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Chief Ombudsman’s opinion under the Ombudsmen Act - Erebus Memorial

Legislation display text:
Ombudsmen Act 1975, ss 13, 22
Ministry for Culture and Heritage
Peter Boshier
Case number(s):
Issue date:


  1. I have found that the lack of consultation by the Ministry for Culture and Heritage/Manatū Taonga (the Ministry) before forming a preference in August 2018 for Dove-Myer Robinson Park/Taurarua as the site for the National Erebus Memorial was unreasonable. Specifically, my view is that the Ministry should have consulted the wider local community and all Tāmaki Makaurau iwi comprising the mana whenua before forming a preference for any site in Auckland.
  2. I also find that the Ministry acted unreasonably in failing to reply in October 2019 to correspondence about the resource consent.
  3. I do not consider that the Ministry acted unreasonably in the design process that it undertook for the memorial.
  4. I do not consider that the Ministry deliberately misled Ngāti Whātua Ōrākei or Waitematā Local Board members as to the level of support from Erebus family members for a memorial sited in the park.
  5. While the Ministry has taken a range of steps to protect the physical health of a notable pōhutukawa tree in the park, strong views about the impact construction will have on the mana and mauri of the tree were conveyed to me during my investigation. I am satisfied that the Ministry is now cognisant of these.
  6. While I am critical of the lack of community involvement prior to the Ministry preferring Dove‑Myer Robinson Park, I do not consider that its own preference for that site can be said to be wrong. What the lack of consultation has done is deny an opportunity for wider community and Māori involvement in considering a range of possible locations for the national memorial. A sense of grievance over this continues to exist among some members of the local community.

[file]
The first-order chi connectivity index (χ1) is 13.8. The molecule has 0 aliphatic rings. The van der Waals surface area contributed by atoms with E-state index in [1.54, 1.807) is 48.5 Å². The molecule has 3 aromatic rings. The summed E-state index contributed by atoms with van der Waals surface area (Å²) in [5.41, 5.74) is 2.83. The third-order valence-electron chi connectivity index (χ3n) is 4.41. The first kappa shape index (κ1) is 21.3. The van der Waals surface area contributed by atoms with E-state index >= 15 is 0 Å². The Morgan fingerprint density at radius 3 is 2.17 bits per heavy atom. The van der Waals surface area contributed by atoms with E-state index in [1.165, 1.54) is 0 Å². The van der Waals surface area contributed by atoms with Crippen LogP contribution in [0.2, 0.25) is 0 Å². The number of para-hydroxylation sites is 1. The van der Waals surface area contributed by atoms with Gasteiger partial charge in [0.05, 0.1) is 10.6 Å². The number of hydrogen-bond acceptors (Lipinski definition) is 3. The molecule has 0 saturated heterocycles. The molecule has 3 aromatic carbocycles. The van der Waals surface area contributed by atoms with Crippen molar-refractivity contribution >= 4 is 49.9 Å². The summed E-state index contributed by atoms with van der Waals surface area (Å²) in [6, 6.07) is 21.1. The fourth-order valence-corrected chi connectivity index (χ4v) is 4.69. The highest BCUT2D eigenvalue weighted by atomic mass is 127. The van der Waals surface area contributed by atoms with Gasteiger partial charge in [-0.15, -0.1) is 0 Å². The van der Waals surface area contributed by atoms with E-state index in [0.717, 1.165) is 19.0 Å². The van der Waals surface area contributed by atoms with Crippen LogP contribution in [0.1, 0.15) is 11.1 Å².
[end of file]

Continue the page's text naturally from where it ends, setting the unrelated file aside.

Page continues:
7. Thus, while the project had moved swiftly up to August 2018 in an endeavour to begin work on site in time for the fortieth anniversary of the tragedy in November 2019, it moved much more slowly thereafter, taking more than two years before the park was finally confirmed as the location. I accept that unanimity was never feasible but seeking the views of the wider Auckland community and its iwi and building those into decision‑making in 2018, even though this may have delayed the site selection slightly, would have been reasonable and could have led to faster progress for the project in the long-run. Though whether a start could ever have been achieved by November 2019 is doubtful.
  8. In considering an appropriate recommendation I have had regard to a range of factors. There is a considerable sense of grievance amongst some members of the community which might reasonably be seen as tainting the memorial if no further steps are taken to resolve this before construction begins. The Ministry and Ministers have to balance this against several other factors, including the support for the site which does exist. My recommendation, which it is hoped is constructive in this complex context, is that before a decision is made to begin construction on this site the Ministry undertakes reasonable steps to attempt to resolve the sense of grievance that the failure to consult more widely has created.
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